Memory+Place: Glove#3 (In Progress)

Carissimi Memory + Place People,

Congratulations everyone on a very illuminating reheasal of our variant of the Lenay Steiner experiment!
(sorry, couldn't resist that one)    Compliments to Naomi, Noah, and everyone working on the protocol (Thanks Tristana!)   Compliments to the glove makers Zohar and Patricia (Claire?).   Special Thanks to Adrian Freed in Berkeley for device-level help, intricately sensitive to some phenomenological implications.  (I'll forward Adrian's thoughts with his permission to share those implications.)

Some observations:

0.   To set some working vocabulary,  let's call the thresholded logic, the "on-off" or "binary" feedback, NOT digital.  In many situations, a digital logic can be written to imitate a continuous response to a degree largely indistinguishable from a human's perspective.   And an analog circuit can be made to imitate a binary logic.  Viz. a light switch.

1.  I agree that the most appropriate situation to try will be: (1) cloth-ring with motor; (2) cuff+velcro with amplified circuit (digital or analog + filters to make binary feedback); (3) nova: superbright  compact LEDs in a diffuser container, not a beam; (4) option to stand and walk around, with spotters.  (See comment #3.)

2.  The interesting effect of binary feedback is that the person is sensing projective geometry: all rays from the target (luminous object) are identified to a single "on" by the binary logic; moving the sensor toward the object along a given ray does not change the intensity of the motor.    "Normally," (we think that) the body equipped with stereo vision constructs range information from relative movement.   It gets even more interesting.  By approaching the object, the object subtends more of the your field of vision  -- it looms larger.  But in the case of the glove's "projective geometric" sensing: approaching the object, and sweeping your hand left and right, you subtend a smaller angle.   By carefully removing all range information, including Clever Hans info from the spotters, the object may appear to recede or get smaller as you approach it.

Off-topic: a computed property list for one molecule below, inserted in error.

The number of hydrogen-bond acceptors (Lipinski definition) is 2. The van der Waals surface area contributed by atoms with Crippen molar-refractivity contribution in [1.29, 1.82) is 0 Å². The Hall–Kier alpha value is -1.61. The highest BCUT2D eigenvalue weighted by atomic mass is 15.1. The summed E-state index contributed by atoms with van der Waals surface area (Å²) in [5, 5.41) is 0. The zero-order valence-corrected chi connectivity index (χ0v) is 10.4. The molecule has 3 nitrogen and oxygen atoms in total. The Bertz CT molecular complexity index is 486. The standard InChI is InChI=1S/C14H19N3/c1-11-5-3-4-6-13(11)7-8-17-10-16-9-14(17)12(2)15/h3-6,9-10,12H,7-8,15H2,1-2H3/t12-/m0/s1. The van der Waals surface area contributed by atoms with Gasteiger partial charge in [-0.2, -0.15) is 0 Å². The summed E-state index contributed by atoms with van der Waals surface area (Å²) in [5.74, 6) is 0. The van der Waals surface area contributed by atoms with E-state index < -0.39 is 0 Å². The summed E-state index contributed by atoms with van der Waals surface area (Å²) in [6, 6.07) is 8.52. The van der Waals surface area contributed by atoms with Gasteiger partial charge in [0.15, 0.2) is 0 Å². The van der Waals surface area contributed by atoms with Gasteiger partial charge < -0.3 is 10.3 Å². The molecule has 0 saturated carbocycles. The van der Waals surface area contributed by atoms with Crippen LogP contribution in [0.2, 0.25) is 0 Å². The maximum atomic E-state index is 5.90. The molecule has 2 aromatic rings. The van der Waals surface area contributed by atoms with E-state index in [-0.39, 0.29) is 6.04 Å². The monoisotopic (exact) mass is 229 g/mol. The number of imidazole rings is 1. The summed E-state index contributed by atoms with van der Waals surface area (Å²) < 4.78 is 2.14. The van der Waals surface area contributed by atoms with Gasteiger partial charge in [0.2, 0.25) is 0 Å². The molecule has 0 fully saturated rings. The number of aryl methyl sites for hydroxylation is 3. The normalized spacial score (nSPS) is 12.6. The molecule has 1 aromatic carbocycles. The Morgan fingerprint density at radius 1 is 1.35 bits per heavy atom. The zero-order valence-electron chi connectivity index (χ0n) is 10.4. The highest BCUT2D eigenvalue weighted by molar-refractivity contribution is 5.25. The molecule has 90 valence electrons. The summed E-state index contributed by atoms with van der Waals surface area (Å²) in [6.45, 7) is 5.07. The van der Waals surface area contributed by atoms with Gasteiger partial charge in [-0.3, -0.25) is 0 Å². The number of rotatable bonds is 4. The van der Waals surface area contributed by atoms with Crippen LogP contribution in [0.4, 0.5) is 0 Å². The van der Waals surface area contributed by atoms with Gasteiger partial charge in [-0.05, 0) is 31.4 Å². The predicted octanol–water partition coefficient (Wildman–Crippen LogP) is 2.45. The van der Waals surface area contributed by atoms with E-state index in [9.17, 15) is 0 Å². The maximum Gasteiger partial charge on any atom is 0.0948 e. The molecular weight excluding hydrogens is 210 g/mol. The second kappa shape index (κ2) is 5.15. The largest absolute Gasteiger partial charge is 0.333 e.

I would like to try to see if this can be the case!

3.   So obviously prosthetisizing the body by bold-facing the pointing finger may introduce overly cognitive scaffolding just as much as telling the person to mentally locate an object in a mental map of the room.

Two-handed accoutrement should elicit significantly different behavior from our one-glove situation:  reaching for, reaching around, shaping, vs pointing to, indicating ...  Behavior may be too loaded a term, but someone else can help suggest a less suggestive vocabulary here.

Hey, when's our next experiment?   We should press on because the term is rapidly closing, and our supply of eager subjects may drop as final projects hit.

Cheers! Onward!
Xin Wei

Glove#3 (In Progress)

 This is the one we'll try for the first time tomorrow...

z & p

"We are simple-minded enough to think that if we were saying something we would use words. We are rather doing something. The meaning of what we do is determined by each one who sees and hears it." - John Cage
Canada Research Chair • Associate Professor • Design and Computation Arts • Concordia University
Director, Topological Media Lab •    skype: shaxinwei • +1-514-817-3505